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Earthbound Sells, OCA and Bareburger Reach a Deal, the EPA's Very Cozy Relationship with Monsanto is Exposed, and More

Here are my 5 things to know this week.


In November, it was reported that Danone had been trying to sell Earthbound Farm since June but was struggling to find a buyer.

Well, the search has come to an end, with Taylor Farms having purchased this very well-known organic produce brand.

While the terms of the sale were not disclosed, it is probably safe to assume that the company bought Earthbound for dramatically less than the $600 million that the Danone-owned WhiteWave paid for the company in 2013.

The New York Post said that Earthbound went from $70M in EBITDA (cash flow) a few years ago to having negative EBITDA now.



The Agency for Toxic Substances and Disease Registry (ATSDR), an arm of the U.S. Department of Health and Human Services, just released a draft of its long-awaited “Toxicological Profile for Glyphosate”. The report conceded that ‘numerous studies’ have found a link between exposure to glyphosate and non-Hodgkin’s lymphoma. Click HERE to read the Center for Food Safety’s excellent analysis of the report.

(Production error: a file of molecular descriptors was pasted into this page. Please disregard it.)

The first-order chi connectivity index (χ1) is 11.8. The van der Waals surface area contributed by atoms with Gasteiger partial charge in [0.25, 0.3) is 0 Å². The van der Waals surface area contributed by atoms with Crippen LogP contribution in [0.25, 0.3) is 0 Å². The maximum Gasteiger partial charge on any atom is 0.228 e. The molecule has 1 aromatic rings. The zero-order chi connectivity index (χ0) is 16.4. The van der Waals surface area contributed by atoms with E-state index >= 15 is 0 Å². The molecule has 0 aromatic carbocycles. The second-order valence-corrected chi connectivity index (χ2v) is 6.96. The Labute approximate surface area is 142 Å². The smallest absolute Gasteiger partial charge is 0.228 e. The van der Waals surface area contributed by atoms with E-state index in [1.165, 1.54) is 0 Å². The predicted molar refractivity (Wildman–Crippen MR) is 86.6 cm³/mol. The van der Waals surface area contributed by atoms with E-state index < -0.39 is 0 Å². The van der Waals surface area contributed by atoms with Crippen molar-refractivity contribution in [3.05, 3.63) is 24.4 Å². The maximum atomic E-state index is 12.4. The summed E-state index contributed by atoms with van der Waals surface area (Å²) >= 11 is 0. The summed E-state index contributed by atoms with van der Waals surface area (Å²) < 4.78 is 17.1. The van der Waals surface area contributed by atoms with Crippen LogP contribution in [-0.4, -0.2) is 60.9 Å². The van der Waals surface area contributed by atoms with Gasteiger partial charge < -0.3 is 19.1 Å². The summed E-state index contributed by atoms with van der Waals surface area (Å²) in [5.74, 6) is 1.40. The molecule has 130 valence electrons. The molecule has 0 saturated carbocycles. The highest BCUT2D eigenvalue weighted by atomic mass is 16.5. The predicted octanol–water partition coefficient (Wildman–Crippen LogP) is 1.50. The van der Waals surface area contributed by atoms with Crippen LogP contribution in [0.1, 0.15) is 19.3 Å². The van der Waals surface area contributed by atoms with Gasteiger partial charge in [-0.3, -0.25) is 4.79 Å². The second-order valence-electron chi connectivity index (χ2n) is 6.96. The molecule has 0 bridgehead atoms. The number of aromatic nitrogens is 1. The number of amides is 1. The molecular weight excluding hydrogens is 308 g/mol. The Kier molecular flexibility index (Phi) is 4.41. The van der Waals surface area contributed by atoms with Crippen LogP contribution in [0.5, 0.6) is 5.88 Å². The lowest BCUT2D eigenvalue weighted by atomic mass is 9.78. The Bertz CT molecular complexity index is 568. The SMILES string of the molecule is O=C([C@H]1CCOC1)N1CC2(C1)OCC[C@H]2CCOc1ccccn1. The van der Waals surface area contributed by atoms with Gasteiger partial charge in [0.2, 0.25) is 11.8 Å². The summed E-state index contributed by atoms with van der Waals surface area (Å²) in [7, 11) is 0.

In news related to this report, text messages were uncovered that demonstrate the incredibly cozy nature of the relationship between Monsanto and the EPA.

When asked if the agency had connections at the ATSDR (to help delay publication of this report — something the company wanted), former EPA toxicologist Mary Manibusan told Monsanto scientist Eric Sachs, “Sweetheart, I know lots of people so you can count on me.”

Is there any wonder why the EPA refuses to acknowledge that glyphosate is carcinogenic?



Bareburger, the “organic” hamburger chain that sells the GMO Impossible Burger, has agreed to a ‘transparency initiative’ with the Organic Consumers Association (OCA).

We reached out to the OCA for more details about this agreement, but the OCA said that it could not comment further.

Already, Bareburger is facing a class action lawsuit for deceptive marketing over its use of the word ‘organic’ and based on screenshots of its website this morning, the company makes no mention of the Impossible Burger being genetically-engineered. Furthermore, the website says that:

“Bareburger is NOT 100% organic. However, many of our ingredients are organic whenever possible, and if they are not, they are all-natural, clean and always delicious!”